Stoke have condemned the online abuse of Republic of Ireland winger James McClean and said they “will continue to work with the authorities to bring the perpetrators to justice”.
McClean and his wife have revealed the full extent of the abuse they have been subjected to down the years in separate posts on social media.
The abuse includes threats to set their house on fire “and burn everyone inside it”, while Erin McClean said she watched one match in fear after someone threatened to take a gun to the game.
A Stoke statement read: “Stoke City strongly condemn the vile anti-social abuse James McClean and his family very sadly continue to find themselves subject to.
“The club wish to reiterate their continued support for James, his wife Erin and their family.
“There is no place in society for discriminatory behaviour in any form and we believe anyone who thinks it acceptable to subject people to such abuse should be held accountable for their actions.
“We will continue to work with the authorities to bring the perpetrators to justice.”
The Football Association of Ireland issued a statement on Monday offering its support to McClean and his family and also condemned the abuse.
FAI chief executive Jonathan Hill said: “The Association has reached out to James in light of this most recent incident and assured him that the FAI will assist him in any way it can.”
Hill added: “The FAI remains committed to safeguarding all of our players against any form of abuse on any social media platform.”
McClean, 31, posted a screengrab of a direct message he had received on Instagram from a user which read: “Don’t make me set your house on fire and burn everyone inside it.”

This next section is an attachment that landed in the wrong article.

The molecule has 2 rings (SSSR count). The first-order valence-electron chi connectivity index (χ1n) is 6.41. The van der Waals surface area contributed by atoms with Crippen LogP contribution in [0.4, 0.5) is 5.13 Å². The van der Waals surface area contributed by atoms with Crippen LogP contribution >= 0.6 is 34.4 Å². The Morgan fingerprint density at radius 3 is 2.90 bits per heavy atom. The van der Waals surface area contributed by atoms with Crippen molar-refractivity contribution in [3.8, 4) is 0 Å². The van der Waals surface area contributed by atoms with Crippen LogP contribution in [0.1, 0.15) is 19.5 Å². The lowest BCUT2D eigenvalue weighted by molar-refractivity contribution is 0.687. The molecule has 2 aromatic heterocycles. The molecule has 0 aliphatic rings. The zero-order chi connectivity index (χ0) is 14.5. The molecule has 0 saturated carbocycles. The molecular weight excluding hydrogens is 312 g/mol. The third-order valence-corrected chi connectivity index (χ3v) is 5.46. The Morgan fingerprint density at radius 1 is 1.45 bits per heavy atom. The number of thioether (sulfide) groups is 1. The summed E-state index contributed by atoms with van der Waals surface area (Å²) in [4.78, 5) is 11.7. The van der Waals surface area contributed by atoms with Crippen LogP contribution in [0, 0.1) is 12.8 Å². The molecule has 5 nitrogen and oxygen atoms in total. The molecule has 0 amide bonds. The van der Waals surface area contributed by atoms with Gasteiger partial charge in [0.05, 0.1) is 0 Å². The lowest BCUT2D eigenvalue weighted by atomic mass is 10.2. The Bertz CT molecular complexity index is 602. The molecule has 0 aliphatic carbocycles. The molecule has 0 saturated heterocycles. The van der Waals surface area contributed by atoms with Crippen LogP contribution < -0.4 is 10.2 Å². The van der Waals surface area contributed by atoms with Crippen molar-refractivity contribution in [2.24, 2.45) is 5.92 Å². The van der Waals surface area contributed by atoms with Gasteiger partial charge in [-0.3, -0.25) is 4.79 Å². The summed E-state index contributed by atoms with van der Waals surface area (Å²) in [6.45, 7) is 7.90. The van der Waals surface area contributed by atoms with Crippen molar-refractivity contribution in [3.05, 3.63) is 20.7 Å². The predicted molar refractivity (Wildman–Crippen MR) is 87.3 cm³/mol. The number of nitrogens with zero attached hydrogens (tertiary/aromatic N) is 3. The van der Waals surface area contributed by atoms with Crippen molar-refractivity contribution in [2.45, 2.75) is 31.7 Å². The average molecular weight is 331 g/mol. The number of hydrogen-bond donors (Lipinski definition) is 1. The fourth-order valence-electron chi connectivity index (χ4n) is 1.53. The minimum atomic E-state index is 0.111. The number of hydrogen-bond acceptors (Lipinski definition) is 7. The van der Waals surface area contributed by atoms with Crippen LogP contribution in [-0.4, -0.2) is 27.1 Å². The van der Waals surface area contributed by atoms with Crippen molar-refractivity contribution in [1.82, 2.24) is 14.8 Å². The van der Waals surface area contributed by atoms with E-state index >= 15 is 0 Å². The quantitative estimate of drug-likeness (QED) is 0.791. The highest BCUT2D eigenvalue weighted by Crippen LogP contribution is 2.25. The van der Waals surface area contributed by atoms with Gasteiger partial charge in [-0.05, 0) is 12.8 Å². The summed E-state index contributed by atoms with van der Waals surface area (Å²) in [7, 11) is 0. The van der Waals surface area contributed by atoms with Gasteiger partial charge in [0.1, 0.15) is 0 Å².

Erin revealed the abuse including being spat at and shouted at, and said: “I even remember once someone threatened him saying they were taking a gun with them to a certain match and I can still remember watching that match in absolute fear on the TV.”
She added: “There isn’t a day that goes by that either one of us don’t receive a message of some sort, whether it be a threat, or else telling us to get the f*** out of England.”
Erin said she was speaking out, “after nine years of constant abuse”, as the couple’s three children were now at an age where they understood what was being said.
McClean has been singled out in the past for sectarian abuse after opting against wearing a poppy on his matchday shirt in recent years.
He followed up his message sharing the latest abuse by calling for more to be done to prevent such attacks, with social media companies currently under pressure to take sterner action against those posting threats.
“Banging my head against a brick wall here but look I have been doing that anyways for a long time so one more won’t make a difference,” he wrote.
Celtic manager Neil Lennon, who has been subject to sectarian abuse throughout his career, said the authorities and social media platforms should have done more to tackle the problem a long time ago.
“I’m fed up of talking about it now because nothing gets done,” Lennon said before his side’s home game against Aberdeen on Wednesday.
“It’s about time these people were named, shamed and dealt with by the police or the courts because it’s just totally unacceptable. It’s been going on for far too long.”
The former Northern Ireland international added: “I’ve been through it myself and it’s a lonely place and I hope he gets the right support.
“It’s alright people putting out statements saying ‘we’re going to support him’ – do it, show it.”
Arsenal goalkeeper Bernd Leno told Sky Sports on Monday that he no longer participates on social media after he was once told to copy Robert Enke, the former Germany goalkeeper who committed suicide in 2009.
“There are so many stupid people on social media, I no longer read it,” he said.